Many of my readers are themselves aspiring authors, and I am often asked for advice or insight pertaining to how they can “make it” as a writer in the indie world. I try to be helpful. But more often than not, what I have to say is nothing new. Good cover, professional editing, catchy blurb, networking through social media, etc. As much as this is all true, it’s nothing they can’t find out from other sources. In fact, there are far better sources for this type of information than me; people who use the various avenues of promotion to its uttermost. My methods are rather simplistic. They are certainly no secret.
If you do intend to give it a go as an indie novelist, there are some things to watch out for. The indie world is riddled with scammers and snake oil peddlers ready to exchange bogus and frequently harmful methods and products for your hard-earned money. It’s easy to fall prey to these charlatans and, if they’re good, hard to ferret them out.
Here are a few things to look out for, along with some things you can do to avoid being taken in:
1. Guarantees. There are none. If someone tells you that they can guarantee you even a single sale, they’re lying. In any business where you offer promotional services, you can only go by past performance. They can provide data such as the size of their mailing list or estimated readers they can reach. But they cannot tell you how many will buy your book or that you will hit the top 100 lists. All ads and promotions are risks. Anyone who claims otherwise is full of crap.
2. Testimonials. These can be easily faked. Check them out thoroughly. Not only can the authors be either misquoted or the blurb simply made up entirely; it could also be a sock puppet and the person not even exist. Not all testimonials are fake. In fact most are not. But it’s easy to do, and few people bother to check out their validity.
3. Money up front. Recently, I’ve been hearing about people becoming part of box set anthologies. There is nothing unusual about this. I’ve been in a couple of them myself. But I was never asked to pay up front to cover any costs. And I licensed the rights to my work for a limited time only. If you are asked for money up front you are not dealing with a reputable individual. It’s normal for someone to recover their costs via royalties earned. But it is never acceptable to ask a writer to pay for these beforehand.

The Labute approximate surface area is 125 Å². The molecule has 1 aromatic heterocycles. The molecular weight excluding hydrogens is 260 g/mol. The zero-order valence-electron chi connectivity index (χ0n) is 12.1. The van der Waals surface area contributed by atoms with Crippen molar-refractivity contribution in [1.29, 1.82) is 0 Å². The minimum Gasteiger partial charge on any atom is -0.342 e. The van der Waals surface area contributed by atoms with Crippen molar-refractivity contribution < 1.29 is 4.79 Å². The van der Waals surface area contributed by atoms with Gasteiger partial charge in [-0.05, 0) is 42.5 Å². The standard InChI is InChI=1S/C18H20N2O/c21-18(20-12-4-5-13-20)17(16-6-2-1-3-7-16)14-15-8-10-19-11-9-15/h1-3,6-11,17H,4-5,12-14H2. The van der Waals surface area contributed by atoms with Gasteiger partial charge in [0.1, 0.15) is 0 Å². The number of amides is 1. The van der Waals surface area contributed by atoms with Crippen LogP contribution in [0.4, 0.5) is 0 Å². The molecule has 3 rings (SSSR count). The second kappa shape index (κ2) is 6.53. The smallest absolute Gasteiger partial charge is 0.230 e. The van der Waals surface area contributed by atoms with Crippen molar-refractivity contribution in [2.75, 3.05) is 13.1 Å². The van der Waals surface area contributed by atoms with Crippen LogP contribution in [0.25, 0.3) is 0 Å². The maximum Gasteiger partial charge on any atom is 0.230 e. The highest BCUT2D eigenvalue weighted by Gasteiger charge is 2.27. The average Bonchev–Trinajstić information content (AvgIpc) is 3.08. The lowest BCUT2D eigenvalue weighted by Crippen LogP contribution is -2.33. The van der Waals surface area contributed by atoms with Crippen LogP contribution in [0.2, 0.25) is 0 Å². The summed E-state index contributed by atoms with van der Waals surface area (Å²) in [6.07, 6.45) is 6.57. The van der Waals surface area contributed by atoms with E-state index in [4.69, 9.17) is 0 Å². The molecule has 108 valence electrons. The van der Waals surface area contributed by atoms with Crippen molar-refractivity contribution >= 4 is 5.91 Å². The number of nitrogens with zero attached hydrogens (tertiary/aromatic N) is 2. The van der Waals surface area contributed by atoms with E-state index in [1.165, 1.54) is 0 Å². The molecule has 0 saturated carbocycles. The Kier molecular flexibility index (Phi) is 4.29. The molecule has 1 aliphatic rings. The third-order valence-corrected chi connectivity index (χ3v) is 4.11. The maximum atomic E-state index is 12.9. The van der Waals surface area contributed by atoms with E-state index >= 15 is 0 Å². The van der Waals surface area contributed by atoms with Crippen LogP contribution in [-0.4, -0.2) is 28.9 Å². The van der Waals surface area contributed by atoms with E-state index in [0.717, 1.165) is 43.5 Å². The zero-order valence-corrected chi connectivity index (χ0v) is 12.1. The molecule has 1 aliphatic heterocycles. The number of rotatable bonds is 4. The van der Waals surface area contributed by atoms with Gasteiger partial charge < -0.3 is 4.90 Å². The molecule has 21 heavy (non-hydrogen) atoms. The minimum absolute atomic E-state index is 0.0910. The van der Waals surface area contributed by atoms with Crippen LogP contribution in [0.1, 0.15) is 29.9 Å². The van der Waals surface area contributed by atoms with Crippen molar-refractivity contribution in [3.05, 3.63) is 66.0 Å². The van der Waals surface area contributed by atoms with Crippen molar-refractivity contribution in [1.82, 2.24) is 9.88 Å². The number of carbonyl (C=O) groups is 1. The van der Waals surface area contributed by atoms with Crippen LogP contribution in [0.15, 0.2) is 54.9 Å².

4. Beware of cultism. It’s perfectly normal to look up to another author, or aspire to achieve what they have achieved. And there is nothing wrong with singing the praises of a promotional tool with which you have had success, or someone who has helped you along. But remember that you are not dependent upon anyone for your success. Nor do you owe anyone anything other than kindness and consideration. Do not get sucked in to a situation where you are asked to behave in ways that go against your morals and ethics because you think there is no other way to attain your goals, or you feel indebted. Remember that you are the reason for your success or failure. No one else.
5. The exposure con. Many an aspiring novelist gets talked into giving away their work for exposure. I’m not talking about perma-free. I mean periodicals who ask for content in exchange for exposure. It’s usually crap, and almost never has the desired effect. If someone wants your content, they can pay for it.
6. Undercharging. There are some great promotional and editorial services with solid reputations and good track records. They provide services without wild promises, and let you know up front what you can expect and what you are getting. The thing is…they cost money. Quite a bit of money. Discounts appear good on the surface, but in this business, you get what you pay for. If it sounds too good to be true, it is.
7. Vanity Press traps. If you are paying to have your book formatted, edited, proof read, and a cover made, you are an indie. You have no need for a vanity press. They try to come across like they are offering products and services that you cannot access on your own. Some even make claims of getting your book seen at expos or stocked in bookstores. This is not the case. There is nothing a vanity press can do for you that you cannot do yourself.
Moreover, they overcharge the hell out of you for what is generally substandard work. I know I mentioned undercharging, but overcharging is just as common when dealing with these people. Take the time to learn the business and the trade skills. Go online and find tutorials on formatting and interior book design. Or simply find a reputable company who does it for a reasonable fee. You should never receive less than 100% of your royalties if you are the one paying for publishing costs.
8. Toxic forums. These can be just as dangerous as scammers. Disappointed and bitter people often invade what starts as a positive and valuable source of information and turn it into as cesspool of bad advice and negativity. They prefer commiseration to information. They do not truly want to hear of your achievements. They would much rather wallow in shared failures. It validates their point of view that they did everything right, and it was the stupid, blind, and otherwise unworthy world that didn’t recognize their genius. Stay away from these places. Becoming a writer is hard enough without this in your life.
I hope this helps you navigate the wild and wonderful world of being a novelist.